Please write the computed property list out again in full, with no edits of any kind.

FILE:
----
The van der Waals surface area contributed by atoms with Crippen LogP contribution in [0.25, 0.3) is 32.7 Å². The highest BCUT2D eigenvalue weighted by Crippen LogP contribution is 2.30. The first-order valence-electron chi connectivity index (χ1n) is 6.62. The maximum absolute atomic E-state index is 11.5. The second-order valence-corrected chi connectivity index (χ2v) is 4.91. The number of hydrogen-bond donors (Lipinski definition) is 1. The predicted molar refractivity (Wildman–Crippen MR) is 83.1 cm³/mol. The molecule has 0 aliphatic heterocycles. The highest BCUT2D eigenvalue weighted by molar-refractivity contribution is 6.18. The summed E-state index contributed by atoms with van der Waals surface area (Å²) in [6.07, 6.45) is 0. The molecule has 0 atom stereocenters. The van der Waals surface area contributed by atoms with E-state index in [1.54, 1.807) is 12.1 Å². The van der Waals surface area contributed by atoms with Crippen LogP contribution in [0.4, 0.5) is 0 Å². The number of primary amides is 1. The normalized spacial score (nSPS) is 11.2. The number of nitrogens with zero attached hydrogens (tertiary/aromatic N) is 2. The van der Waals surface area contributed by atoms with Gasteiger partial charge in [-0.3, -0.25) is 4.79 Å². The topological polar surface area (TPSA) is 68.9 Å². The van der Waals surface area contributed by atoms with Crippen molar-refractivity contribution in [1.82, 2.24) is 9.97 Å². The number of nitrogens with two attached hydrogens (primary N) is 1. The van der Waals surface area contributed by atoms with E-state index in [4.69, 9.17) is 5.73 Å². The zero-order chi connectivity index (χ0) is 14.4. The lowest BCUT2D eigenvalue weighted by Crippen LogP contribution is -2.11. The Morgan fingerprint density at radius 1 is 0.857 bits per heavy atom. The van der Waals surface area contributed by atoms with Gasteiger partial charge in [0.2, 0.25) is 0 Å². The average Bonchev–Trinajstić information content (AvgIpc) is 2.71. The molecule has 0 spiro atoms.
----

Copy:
The van der Waals surface area contributed by atoms with Crippen LogP contribution in [0.25, 0.3) is 32.7 Å². The highest BCUT2D eigenvalue weighted by Crippen LogP contribution is 2.30. The first-order valence-electron chi connectivity index (χ1n) is 6.62. The maximum absolute atomic E-state index is 11.5. The second-order valence-corrected chi connectivity index (χ2v) is 4.91. The number of hydrogen-bond donors (Lipinski definition) is 1. The predicted molar refractivity (Wildman–Crippen MR) is 83.1 cm³/mol. The molecule has 0 aliphatic heterocycles. The highest BCUT2D eigenvalue weighted by molar-refractivity contribution is 6.18. The summed E-state index contributed by atoms with van der Waals surface area (Å²) in [6.07, 6.45) is 0. The molecule has 0 atom stereocenters. The van der Waals surface area contributed by atoms with E-state index in [1.54, 1.807) is 12.1 Å². The van der Waals surface area contributed by atoms with Crippen LogP contribution in [0.4, 0.5) is 0 Å². The number of primary amides is 1. The normalized spacial score (nSPS) is 11.2. The number of nitrogens with zero attached hydrogens (tertiary/aromatic N) is 2. The van der Waals surface area contributed by atoms with Gasteiger partial charge in [-0.3, -0.25) is 4.79 Å². The topological polar surface area (TPSA) is 68.9 Å². The van der Waals surface area contributed by atoms with Crippen molar-refractivity contribution in [1.82, 2.24) is 9.97 Å². The number of nitrogens with two attached hydrogens (primary N) is 1. The van der Waals surface area contributed by atoms with E-state index in [4.69, 9.17) is 5.73 Å². The zero-order chi connectivity index (χ0) is 14.4. The lowest BCUT2D eigenvalue weighted by Crippen LogP contribution is -2.11. The Morgan fingerprint density at radius 1 is 0.857 bits per heavy atom. The van der Waals surface area contributed by atoms with Gasteiger partial charge in [0.2, 0.25) is 0 Å². The average Bonchev–Trinajstić information content (AvgIpc) is 2.71. The molecule has 0 spiro atoms.